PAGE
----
posted by ellieBOA on Oct 30, 2014 - 25 comments

a.k.a. the sky is falling and the Boogeyman is chasing me

Chapman University has released The Chapman Survey on American Fears, a comprehensive, scientific survey of 1500 Americans on what they fear the most. [more inside]
posted by roomthreeseventeen on Oct 24, 2014 - 31 comments

objectification and its effects on women

"If a woman is objectified in a relationship, the research indicates, it's more likely that her male partner will sexually coerce and pressure her." [more inside]
posted by flex on Aug 28, 2014 - 106 comments

'Whoa… big brain huh… cool!'"

Lovatt reasoned that if she could live with a dolphin around the clock, nurturing its interest in making human-like sounds, like a mother teaching a child to speak, they'd have more success. - stories from the NASA- funded project to teach Dolphins to talk using LSD (among other methods. )
posted by The Whelk on Jun 29, 2014 - 37 comments

Carefully Screened Young Adult Male Ella Fitzgeralds

"This study was an investigation of adult brain plasticity and whether we could reopen it through the use of a drug called valproic acid. It's a mood-stabilizing drug. But we found that it also restores the plasticity of the brain to a juvenile state. And during a two-week period on this pill or a controlled substance, a healthy cohort of young adult male subjects who were carefully screened not to have had musical experience early in life, they were asked to undertake a number of training tests online. And at the end of this two-week period, they were then tested on their ability to discriminate tones to see if the training had more effect than it normally would at this age."
WERTHEIMER: So, you actually gave people a pill and then you taught them to have perfect pitch?
HENSCH: This is the result and it's quite remarkable, since there are no known reports of adults acquiring absolute pitch. [more inside]
posted by carsonb on Jan 5, 2014 - 62 comments

"consider your characters conditions"

Let's Draw Abs!, a DeviantArt tutorial, by Coelasquid, of The Punchline Is Machismo (prev.) [more inside]
posted by the man of twists and turns on Nov 18, 2013 - 18 comments


The world's most extensive study of the drug trade has just been published in the medical journal BMJ Open, providing the first "global snapshot" of four decades of the war on drugs. To sum up their most important findings, the average purity of heroin and cocaine have increased, respectively, 60 percent and 11 percent between 1990 and 2007. Cannabis purity is up a whopping 161 percent over that same time. Not only are drugs way purer than ever, they're also way, way cheaper. Coke is on an 80 percent discount from 1990, heroin 81 percent, cannabis 86 percent. After a trillion dollars spent on the drug war, now is the greatest time in history to get high.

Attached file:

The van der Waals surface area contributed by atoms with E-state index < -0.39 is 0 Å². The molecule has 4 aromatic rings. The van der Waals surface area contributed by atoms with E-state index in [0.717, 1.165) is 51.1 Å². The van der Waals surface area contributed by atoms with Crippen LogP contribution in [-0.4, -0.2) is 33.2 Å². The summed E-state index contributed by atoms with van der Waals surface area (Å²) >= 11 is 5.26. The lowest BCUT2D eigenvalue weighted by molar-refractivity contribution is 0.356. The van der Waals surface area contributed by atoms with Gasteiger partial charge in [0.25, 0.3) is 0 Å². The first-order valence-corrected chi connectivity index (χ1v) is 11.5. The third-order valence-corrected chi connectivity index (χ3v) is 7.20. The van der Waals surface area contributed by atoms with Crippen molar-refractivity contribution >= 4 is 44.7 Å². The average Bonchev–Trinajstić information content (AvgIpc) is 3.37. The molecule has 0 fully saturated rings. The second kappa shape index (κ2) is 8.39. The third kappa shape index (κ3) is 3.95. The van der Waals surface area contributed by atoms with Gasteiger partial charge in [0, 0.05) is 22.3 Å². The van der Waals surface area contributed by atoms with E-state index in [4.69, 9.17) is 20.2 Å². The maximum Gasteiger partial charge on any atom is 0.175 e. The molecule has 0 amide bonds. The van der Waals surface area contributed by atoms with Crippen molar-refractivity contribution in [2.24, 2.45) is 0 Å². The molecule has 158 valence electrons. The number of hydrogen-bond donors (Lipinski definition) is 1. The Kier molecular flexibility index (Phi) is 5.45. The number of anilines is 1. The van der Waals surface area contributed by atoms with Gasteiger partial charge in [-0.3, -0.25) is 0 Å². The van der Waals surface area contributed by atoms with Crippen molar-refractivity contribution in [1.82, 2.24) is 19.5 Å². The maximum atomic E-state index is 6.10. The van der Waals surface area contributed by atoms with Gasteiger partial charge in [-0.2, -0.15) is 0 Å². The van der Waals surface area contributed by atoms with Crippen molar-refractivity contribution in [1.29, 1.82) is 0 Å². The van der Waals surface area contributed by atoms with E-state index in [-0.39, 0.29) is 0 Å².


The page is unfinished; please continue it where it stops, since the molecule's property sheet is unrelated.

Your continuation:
posted by mannequito on Oct 7, 2013 - 96 comments

Trader Lost Millions Betting on Romney

A new academic paper digging into presidential betting in the final weeks of the 2012 election finds that a single trader lost between $4 million and $7 million placing a flurry of Intrade bets on Mitt Romney—perhaps to make the Republican nominee’s chance of victory appear brighter.
[more inside] posted by Elementary Penguin on Sep 24, 2013 - 104 comments


Online ‘Likes’ Herd Others to Similar Views
Researchers during the five-month study randomly altered the ratings of 101,000 comments. Those manipulated to be more positive were about one-third more likely than unaltered comments to receive a positive rating from the next viewer, and 30 percent more likely to achieve a high favorable rating.
[more inside]
posted by Mitheral on Aug 9, 2013 - 36 comments

Another thing to blame your parents for

A layperson-friendly analysis of a seminal (1100+ cites) study on obesity that found no correlation between environment/upbringing and obesity, whilst finding very strong correlation between genetic heritage and obesity. To sum up: adopted children's body weight matches their biological parents, not their adoptive parents.
posted by seanmpuckett on Jul 29, 2013 - 67 comments

'Crack baby' study ends with unexpected but clear result

"Poverty is a more powerful influence on the outcome of inner-city children than gestational exposure to cocaine." [more inside]
posted by Orinda on Jul 22, 2013 - 89 comments

The poverty of suburban America

During the decade 2000-10 in the USA, for the first time the number of poor people in major metropolitan suburbs surpassed the number in cities. Between 2000 and 2011, the poor population in suburbs grew by 64% — more than twice the rate of growth in cities (29%). By 2011, almost 16.4 million residents in suburbia lived below the poverty line, outstripping the poor population in cities by almost 3 million people. These are some of the grim findings of ‘Confronting Suburban Poverty in America’, a report by the Brookings Institution, and the implications of this report and its contents are that much more significant for Brookings is conservative in its outlook and advocacy. via